The tallest hurdle in Gov. Henry McMaster's effort to sell Santee Cooper could prove to be the S.C. Legislature.
Lawmakers – whose approval is required to sell the state-owned utility – are skeptical about selling Santee Cooper in the midst of the firestorm over its role in a failed, $9 billion nuclear expansion project in Fairfield County.
They worry about how an out-of-state company’s takeover of Santee Cooper could affect electricity rates for the 2 million S.C. residents who rely on the Moncks Corner-based utility for power. They also want an independent valuation of Santee Cooper’s assets – something the governor’s office says it is seeking now.
And, State House leaders complain, they have been left out of the loop as McMaster negotiates to sell Santee Cooper to one of four unidentified Fortune 500 companies. That omission, they say, could hurt the governor’s efforts to secure the Legislature’s approval.
“I don’t think it’s going to be received really well if he just negotiates this deal and drops it in the General Assembly’s lap,” said state Senate Majority Leader Shane Massey, R-Edgefield. “Communicating with the General Assembly would be a start, other than just sending a letter.”
The governor’s office says McMaster is telling top legislators as much as he can but the Richland Republican is bound by confidentiality arrangements with the unidentified companies, thought to include Charlotte-based Duke Energy, Atlanta-based Southern Co. and Richmond-based Dominion Energy.
Also, his spokesman warned Tuesday, legislators’ failure to approve a deal put before them would cost Santee Cooper customers billions of dollars.
McMaster began negotiating Santee Cooper’s sale in August, days after the utility and its V.C. Summer partner, Cayce-based SCANA, pulled the plug on a nine-year effort to build two new nuclear reactors.
Santee Cooper officials have said they are working to reduce consumer liability, but the utility’s customers could be charged more than $3.4 billion to cover the costs of the failed nuclear venture. McMaster wants one of the out-of-state utilities either to finish the reactors or buy Santee Cooper – options meant to ensure its customers are not charged for reactors that will not benefit them.
Negotiating that deal is an enormous task that has consumed the governor’s daily schedule, his office says.
But it could prove even harder to persuade state lawmakers to accept a deal that sells part or all of the state-owned power company, which serves about two of every five S.C. residents and employs 1,750.
Top lawmakers have not yet proposed any other solution to the nuclear fiasco. Some say selling Santee Cooper should be one of many options on the table. But they insist on studying all alternatives before agreeing to any deal.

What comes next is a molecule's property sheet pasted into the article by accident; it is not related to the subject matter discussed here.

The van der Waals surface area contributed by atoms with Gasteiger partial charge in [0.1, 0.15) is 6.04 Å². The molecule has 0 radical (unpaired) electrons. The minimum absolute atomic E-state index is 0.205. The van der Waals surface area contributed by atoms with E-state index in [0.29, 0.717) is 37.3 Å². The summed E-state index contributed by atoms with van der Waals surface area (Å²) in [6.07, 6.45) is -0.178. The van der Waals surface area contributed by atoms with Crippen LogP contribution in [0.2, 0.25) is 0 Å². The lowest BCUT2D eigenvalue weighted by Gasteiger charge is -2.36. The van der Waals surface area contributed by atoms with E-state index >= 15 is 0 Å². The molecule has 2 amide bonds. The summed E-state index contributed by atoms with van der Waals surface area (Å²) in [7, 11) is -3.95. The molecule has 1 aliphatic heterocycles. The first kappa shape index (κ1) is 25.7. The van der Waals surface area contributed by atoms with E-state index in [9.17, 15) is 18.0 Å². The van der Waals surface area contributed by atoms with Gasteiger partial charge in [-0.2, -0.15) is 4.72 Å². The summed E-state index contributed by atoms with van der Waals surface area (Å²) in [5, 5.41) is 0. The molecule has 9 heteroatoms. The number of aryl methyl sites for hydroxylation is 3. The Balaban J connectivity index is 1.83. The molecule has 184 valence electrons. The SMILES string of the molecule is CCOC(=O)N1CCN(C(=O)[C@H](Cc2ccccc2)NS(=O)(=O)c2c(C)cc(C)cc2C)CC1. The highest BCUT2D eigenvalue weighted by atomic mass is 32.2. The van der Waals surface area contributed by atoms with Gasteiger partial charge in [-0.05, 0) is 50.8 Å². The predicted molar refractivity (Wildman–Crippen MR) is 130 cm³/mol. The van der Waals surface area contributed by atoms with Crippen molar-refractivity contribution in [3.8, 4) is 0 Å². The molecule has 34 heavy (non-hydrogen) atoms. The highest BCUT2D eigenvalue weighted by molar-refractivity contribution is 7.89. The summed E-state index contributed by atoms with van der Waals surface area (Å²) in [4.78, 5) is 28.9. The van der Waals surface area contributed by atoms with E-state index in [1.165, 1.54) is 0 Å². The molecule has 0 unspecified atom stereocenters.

“I don’t think that’s something that can be done quickly and without a great deal of study,” said Senate Minority Leader Nikki Setzler, D-Lexington. “Lots of folks have reservations about that.”
Legislative leaders also say they don’t yet understand how Santee Cooper’s sale might affect its customers or the state’s long-term economic development efforts.
“Would Boeing be here if not for Santee Cooper and its low (electricity) rates?” asked S.C. House Majority Leader Gary Simrill, R-York.
House Speaker Jay Lucas, R-Darlington, said he isn’t reluctant to sell Santee Cooper but urged caution until lawmakers see an independent valuation of the utility. The governor’s office says it is in the process of hiring an investment bank to complete that valuation.
“Members of the House have a responsibility to protect South Carolina’s economy and its citizens,” Lucas said. “I am confident a fire sale of Santee Cooper is not in our state’s best interest.”
Nearly a week after McMaster’s Oct. 5 letter promising to deliver lawmakers an offer to buy Santee Cooper, state senators plan to start asking detailed questions about the state-owned utility’s value at a hearing with its leaders Wednesday. Massey said he and other senators will ask about the utility’s assets and operations to learn more about the pros and cons of selling Santee Cooper.
“It’s got to be on the table, but I don’t think we have nearly enough information yet to make a decision about selling Santee Cooper,” said Massey.
McMaster’s effort to sell legislators on a deal could be hamstrung if he does not do more to involve them in negotiations, some legislators say.
Massey said he was surprised to read in McMaster’s Oct. 5 letter that the governor has “kept the House and Senate leadership up to date on the general patterns of our negotiations.”
Massey, Setzler and House Minority Leader Todd Rutherford, D-Richland, say they have spoken with McMaster about the negotiations only in passing, if at all.
“If he expects the Legislature to approve it, he ought to have had them in the loop earlier,” Setzler said.
Simrill says McMaster has kept him up to date with occasional phone calls.
“The governor will continue to keep the legislative leadership up to date as much as confidential negotiations will allow,” McMaster spokesman Brian Symmes wrote in a statement Tuesday. “He looks forward to working with them on a solution, and would remind them that inaction will force South Carolinians to keep paying off the $4.3 billion in Santee Cooper nuclear debt through their monthly power bill.”